To Brigadier General Henry Knox
Head Quarters Morris Town [N.J.] June 4th 1779
By a letter this moment arrived from General McDougall dated two OClock yesterday,1 the enemy were advancing in force towards The Continental Village.
The other part of their army on the West side were to move the same day to invest the Fort. On reconsideration, as some heavy cannon in our future operations may become essential, if you can possibly procure a sufficiency of horses to carry those at the Park2 with convenience & dispatch, I wish them to join the army without delay— A careful Officer will no doubt accompany them to avoid accidents on the route.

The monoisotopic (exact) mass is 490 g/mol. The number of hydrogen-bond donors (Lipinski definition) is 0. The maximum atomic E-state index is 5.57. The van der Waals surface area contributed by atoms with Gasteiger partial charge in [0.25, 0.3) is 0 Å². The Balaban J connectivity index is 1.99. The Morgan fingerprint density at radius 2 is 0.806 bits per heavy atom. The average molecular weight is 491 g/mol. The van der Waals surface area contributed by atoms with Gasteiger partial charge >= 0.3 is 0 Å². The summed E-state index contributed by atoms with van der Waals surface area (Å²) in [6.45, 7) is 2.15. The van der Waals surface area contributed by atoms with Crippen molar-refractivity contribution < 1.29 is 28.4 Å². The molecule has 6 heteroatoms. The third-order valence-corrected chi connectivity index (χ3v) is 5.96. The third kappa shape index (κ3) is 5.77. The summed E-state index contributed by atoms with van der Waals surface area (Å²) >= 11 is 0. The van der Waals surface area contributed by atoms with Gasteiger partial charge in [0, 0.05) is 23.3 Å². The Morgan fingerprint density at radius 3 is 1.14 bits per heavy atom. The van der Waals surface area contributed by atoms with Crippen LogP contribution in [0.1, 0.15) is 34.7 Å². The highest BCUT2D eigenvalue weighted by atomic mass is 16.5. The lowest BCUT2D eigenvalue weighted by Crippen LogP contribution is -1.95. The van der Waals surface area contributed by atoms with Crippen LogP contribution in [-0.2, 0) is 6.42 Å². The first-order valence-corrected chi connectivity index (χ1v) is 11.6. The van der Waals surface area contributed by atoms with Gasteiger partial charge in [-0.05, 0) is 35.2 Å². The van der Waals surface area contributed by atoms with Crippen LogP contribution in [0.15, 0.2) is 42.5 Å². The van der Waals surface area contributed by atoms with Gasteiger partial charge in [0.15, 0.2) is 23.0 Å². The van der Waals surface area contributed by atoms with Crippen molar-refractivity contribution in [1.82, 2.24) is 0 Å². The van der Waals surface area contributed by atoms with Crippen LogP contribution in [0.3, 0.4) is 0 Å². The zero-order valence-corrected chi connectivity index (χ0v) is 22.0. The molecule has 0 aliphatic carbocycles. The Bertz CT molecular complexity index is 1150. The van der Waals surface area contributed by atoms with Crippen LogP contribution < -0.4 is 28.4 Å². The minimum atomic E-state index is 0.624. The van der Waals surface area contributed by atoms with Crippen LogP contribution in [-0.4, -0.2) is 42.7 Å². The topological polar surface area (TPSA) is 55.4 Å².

The moment you can be spared I wish to see you in front of West Point. I am Dr Sir Yr Most Obedt serv.
LS, in Alexander Hamilton’s writing, MeAgMSA; Df, DLC:GW; Varick transcript, DLC:GW.
A letter of 4 June from Knox to his brother William reads: “We are now moving on towards the Enemy on the North River … From the high spirits of our troops, their discipline, and equipments, I think if we come into contact with the Enemy we shall at least do justice to ourselves and Country whatever may be the Event” (NNGL: Knox Papers).
1. This letter from Maj. Gen. Alexander McDougall to GW of 3 June has not been found.
2. GW is referring to the artillery park at Pluckemin, New Jersey.